Church of the Servant is pleased to announce the winners of the 2022 New Psalm Contest:
First Place goes to “Blessing” (Psalm 20)
written by Greg Scheer and Kate Bluett.
Second Place goes to “I Wait for You in Silence” (Psalm 62)
written by David Hill.
The Church of the Servant New Psalm Contest, in memory of Ben Fackler, now completing its thirteenth year, continues to garner many quality Psalm songs from a diverse group of songwriters. While some writers faithfully submit their songs year after year, we are impressed by and grateful for the number of new writers to submit each year. We hope that this contest will be an encouragement to songwriters to continue writing. And we hope that this contest will be a blessing to the Church, continuing to provide it with new Psalm songs for congregations to sing.
The number of strong entries this year made the judges’ decisions difficult, but they kept coming back to “Blessing” (Psalm 20) by Greg Scheer and Kate Bluett. The judges loved many aspects of both the text and the tune of this Psalm 20 setting, but they were particularly impressed with how well the two were matched. The gentle blessing of Bluett’s text was woven seamlessly into Scheer’s gentle melody. The judges could imagine it being used as the benediction or a sending-forth song at the conclusion of a worship service, as well as a lullaby being sung by a parent putting a child to bed. Scheer’s melody was sing-able and easy to harmonize with. And despite all the changes in time signature, the melody flowed tenderly. Bluett’s text stayed true to Psalm 20, yet it brought fresh imagery to the Psalm. One judge described the text as “completely natural…and surprising” – a great combo for a new rendering of a Psalm.
“Blessing” (Psalm 20): PDF, MP3, Piano accompaniment
“I Wait for You in Silence” (Psalm 62) by David Hill struck the judges as hauntingly beautiful and evocative. The melody was easily sing-able, and the judges felt it grow on them as they sung it together. Hill strategically let the melody climb and grow in strength as the text moved toward “For you alone are strong.” The judges particularly appreciated the E-flat minor chord on “mercy” in the third line of the Psalm. That chord evokes a sense of suffering, yet the text (“Your mercy suffers long”) is the most hopeful line in the whole Psalm. Hopefulness and suffering are all rolled together in a single chord. Overall, the judges thought the Psalm was able to bring them to a place of trusting while waiting for God.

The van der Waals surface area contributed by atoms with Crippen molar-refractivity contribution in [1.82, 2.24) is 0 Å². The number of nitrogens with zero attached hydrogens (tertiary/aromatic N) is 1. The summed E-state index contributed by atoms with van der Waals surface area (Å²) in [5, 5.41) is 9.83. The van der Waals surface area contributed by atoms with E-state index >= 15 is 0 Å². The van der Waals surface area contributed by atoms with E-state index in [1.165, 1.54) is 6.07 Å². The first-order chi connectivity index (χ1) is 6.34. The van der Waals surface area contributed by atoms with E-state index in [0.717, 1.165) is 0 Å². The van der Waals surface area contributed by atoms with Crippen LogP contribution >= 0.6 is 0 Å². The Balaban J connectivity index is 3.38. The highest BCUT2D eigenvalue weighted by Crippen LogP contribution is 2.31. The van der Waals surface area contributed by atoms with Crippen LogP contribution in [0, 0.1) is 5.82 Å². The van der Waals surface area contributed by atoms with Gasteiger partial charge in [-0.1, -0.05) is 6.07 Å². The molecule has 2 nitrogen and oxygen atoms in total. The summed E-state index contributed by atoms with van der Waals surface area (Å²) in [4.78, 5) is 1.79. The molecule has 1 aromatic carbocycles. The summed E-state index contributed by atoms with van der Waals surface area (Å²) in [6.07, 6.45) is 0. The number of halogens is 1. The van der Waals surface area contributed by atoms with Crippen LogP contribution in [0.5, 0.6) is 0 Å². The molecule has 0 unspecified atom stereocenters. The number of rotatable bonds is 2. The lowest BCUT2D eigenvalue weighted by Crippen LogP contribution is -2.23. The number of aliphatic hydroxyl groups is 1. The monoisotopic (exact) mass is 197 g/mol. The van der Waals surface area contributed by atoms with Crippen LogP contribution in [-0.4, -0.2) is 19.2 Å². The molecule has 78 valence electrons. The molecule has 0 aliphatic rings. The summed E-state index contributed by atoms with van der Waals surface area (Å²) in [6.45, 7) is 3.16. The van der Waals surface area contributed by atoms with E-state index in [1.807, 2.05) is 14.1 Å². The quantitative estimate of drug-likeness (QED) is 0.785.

We will premiere both winning entries in our
worship service on
Sunday, February 12, 2023
We welcome visitors to join us for this service in person or by Zoom.
Visit our church website that morning to find the Zoom link to the service.
The goal of this contest is to encourage Psalm singing and writing. So in addition to awarding first- and second-place winners, the judges have also chosen a few honorable mentions that they would commend to congregations for singing:
“You’ve Searched Me, God, You Know Me” (Psalm 139) by Pat Mayberry: PDF
Thank you to all those who submitted a composition for this year’s contest. We were blessed to sing, discuss, and reflect on the submissions and are pleased to see so many musicians undertaking the work of writing new Psalm settings for worship.
Thank you also to our judges, who volunteered many hours to make this process possible. If you would like to read more about our judging process, please visit our description of the process here: Judging Process.
COS and the judging committee are grateful for the generosity of the donors who have faithfully funded this contest for over 10 years. If you are interested in donating to the New Psalm Contest please contact Maria Stapert at email@example.com or you can contribute online HERE.
You can stay up to date on COS Psalm Contest news or subscribe to our mailing list HERE.
You can print and hear the winning entries from past years at www.churchoftheservantcrc.org/newpsalmcontest